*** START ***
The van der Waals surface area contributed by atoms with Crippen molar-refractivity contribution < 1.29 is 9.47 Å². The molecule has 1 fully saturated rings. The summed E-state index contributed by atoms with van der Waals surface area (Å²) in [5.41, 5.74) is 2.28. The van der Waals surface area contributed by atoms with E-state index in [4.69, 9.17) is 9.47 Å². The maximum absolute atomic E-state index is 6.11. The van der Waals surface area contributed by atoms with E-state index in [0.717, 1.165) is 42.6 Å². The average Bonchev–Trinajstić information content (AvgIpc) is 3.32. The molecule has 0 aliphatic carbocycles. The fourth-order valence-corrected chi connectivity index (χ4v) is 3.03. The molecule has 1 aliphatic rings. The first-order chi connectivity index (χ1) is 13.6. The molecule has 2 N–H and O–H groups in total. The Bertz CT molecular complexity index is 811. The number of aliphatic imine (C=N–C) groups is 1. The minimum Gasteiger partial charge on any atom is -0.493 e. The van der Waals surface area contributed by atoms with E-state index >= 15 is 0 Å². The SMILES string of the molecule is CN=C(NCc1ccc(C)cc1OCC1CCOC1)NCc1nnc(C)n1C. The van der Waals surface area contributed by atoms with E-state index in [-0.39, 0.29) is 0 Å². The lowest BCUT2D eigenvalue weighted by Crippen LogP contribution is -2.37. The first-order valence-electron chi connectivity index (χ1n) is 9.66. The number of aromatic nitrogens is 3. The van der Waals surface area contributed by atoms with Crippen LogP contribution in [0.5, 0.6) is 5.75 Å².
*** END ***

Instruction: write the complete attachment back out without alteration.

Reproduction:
The van der Waals surface area contributed by atoms with Crippen molar-refractivity contribution < 1.29 is 9.47 Å². The molecule has 1 fully saturated rings. The summed E-state index contributed by atoms with van der Waals surface area (Å²) in [5.41, 5.74) is 2.28. The van der Waals surface area contributed by atoms with E-state index in [4.69, 9.17) is 9.47 Å². The maximum absolute atomic E-state index is 6.11. The van der Waals surface area contributed by atoms with E-state index in [0.717, 1.165) is 42.6 Å². The average Bonchev–Trinajstić information content (AvgIpc) is 3.32. The molecule has 0 aliphatic carbocycles. The fourth-order valence-corrected chi connectivity index (χ4v) is 3.03. The molecule has 1 aliphatic rings. The first-order chi connectivity index (χ1) is 13.6. The molecule has 2 N–H and O–H groups in total. The Bertz CT molecular complexity index is 811. The number of aliphatic imine (C=N–C) groups is 1. The minimum Gasteiger partial charge on any atom is -0.493 e. The van der Waals surface area contributed by atoms with E-state index >= 15 is 0 Å². The SMILES string of the molecule is CN=C(NCc1ccc(C)cc1OCC1CCOC1)NCc1nnc(C)n1C. The van der Waals surface area contributed by atoms with E-state index in [-0.39, 0.29) is 0 Å². The lowest BCUT2D eigenvalue weighted by Crippen LogP contribution is -2.37. The first-order valence-electron chi connectivity index (χ1n) is 9.66. The number of aromatic nitrogens is 3. The van der Waals surface area contributed by atoms with Crippen LogP contribution in [0.5, 0.6) is 5.75 Å².